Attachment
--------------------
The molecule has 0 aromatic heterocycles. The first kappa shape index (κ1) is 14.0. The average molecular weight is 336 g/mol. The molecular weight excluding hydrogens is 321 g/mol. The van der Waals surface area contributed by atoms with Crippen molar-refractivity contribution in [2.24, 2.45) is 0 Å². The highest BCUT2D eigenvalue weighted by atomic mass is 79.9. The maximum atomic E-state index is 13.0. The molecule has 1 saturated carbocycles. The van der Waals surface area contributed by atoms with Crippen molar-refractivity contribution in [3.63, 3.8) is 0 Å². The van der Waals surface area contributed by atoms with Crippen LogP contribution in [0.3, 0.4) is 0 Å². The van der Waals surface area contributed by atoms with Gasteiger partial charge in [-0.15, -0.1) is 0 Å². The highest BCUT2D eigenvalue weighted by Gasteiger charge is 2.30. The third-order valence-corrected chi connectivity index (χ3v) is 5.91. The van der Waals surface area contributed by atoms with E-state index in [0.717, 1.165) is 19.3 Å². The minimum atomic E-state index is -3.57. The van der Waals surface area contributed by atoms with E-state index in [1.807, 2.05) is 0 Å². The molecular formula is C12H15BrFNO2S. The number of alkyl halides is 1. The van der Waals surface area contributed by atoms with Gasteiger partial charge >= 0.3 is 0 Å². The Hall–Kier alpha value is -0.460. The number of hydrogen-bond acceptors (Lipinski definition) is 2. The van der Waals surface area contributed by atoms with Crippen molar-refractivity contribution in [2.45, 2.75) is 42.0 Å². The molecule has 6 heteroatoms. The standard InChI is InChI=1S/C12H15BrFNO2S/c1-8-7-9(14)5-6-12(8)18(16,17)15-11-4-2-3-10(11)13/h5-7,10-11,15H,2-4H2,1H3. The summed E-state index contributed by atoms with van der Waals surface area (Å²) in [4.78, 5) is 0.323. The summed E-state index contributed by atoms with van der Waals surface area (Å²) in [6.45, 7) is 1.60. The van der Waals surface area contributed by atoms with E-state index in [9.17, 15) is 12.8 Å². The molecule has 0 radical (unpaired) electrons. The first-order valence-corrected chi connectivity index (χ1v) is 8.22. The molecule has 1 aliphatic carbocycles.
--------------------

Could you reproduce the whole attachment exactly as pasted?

The molecule has 0 aromatic heterocycles. The first kappa shape index (κ1) is 14.0. The average molecular weight is 336 g/mol. The molecular weight excluding hydrogens is 321 g/mol. The van der Waals surface area contributed by atoms with Crippen molar-refractivity contribution in [2.24, 2.45) is 0 Å². The highest BCUT2D eigenvalue weighted by atomic mass is 79.9. The maximum atomic E-state index is 13.0. The molecule has 1 saturated carbocycles. The van der Waals surface area contributed by atoms with Crippen molar-refractivity contribution in [3.63, 3.8) is 0 Å². The van der Waals surface area contributed by atoms with Crippen LogP contribution in [0.3, 0.4) is 0 Å². The van der Waals surface area contributed by atoms with Gasteiger partial charge in [-0.15, -0.1) is 0 Å². The highest BCUT2D eigenvalue weighted by Gasteiger charge is 2.30. The third-order valence-corrected chi connectivity index (χ3v) is 5.91. The van der Waals surface area contributed by atoms with E-state index in [0.717, 1.165) is 19.3 Å². The minimum atomic E-state index is -3.57. The van der Waals surface area contributed by atoms with E-state index in [1.807, 2.05) is 0 Å². The molecular formula is C12H15BrFNO2S. The number of alkyl halides is 1. The van der Waals surface area contributed by atoms with Gasteiger partial charge >= 0.3 is 0 Å². The Hall–Kier alpha value is -0.460. The number of hydrogen-bond acceptors (Lipinski definition) is 2. The van der Waals surface area contributed by atoms with Crippen molar-refractivity contribution in [2.45, 2.75) is 42.0 Å². The molecule has 6 heteroatoms. The standard InChI is InChI=1S/C12H15BrFNO2S/c1-8-7-9(14)5-6-12(8)18(16,17)15-11-4-2-3-10(11)13/h5-7,10-11,15H,2-4H2,1H3. The summed E-state index contributed by atoms with van der Waals surface area (Å²) in [4.78, 5) is 0.323. The summed E-state index contributed by atoms with van der Waals surface area (Å²) in [6.45, 7) is 1.60. The van der Waals surface area contributed by atoms with E-state index in [9.17, 15) is 12.8 Å². The molecule has 0 radical (unpaired) electrons. The first-order valence-corrected chi connectivity index (χ1v) is 8.22. The molecule has 1 aliphatic carbocycles.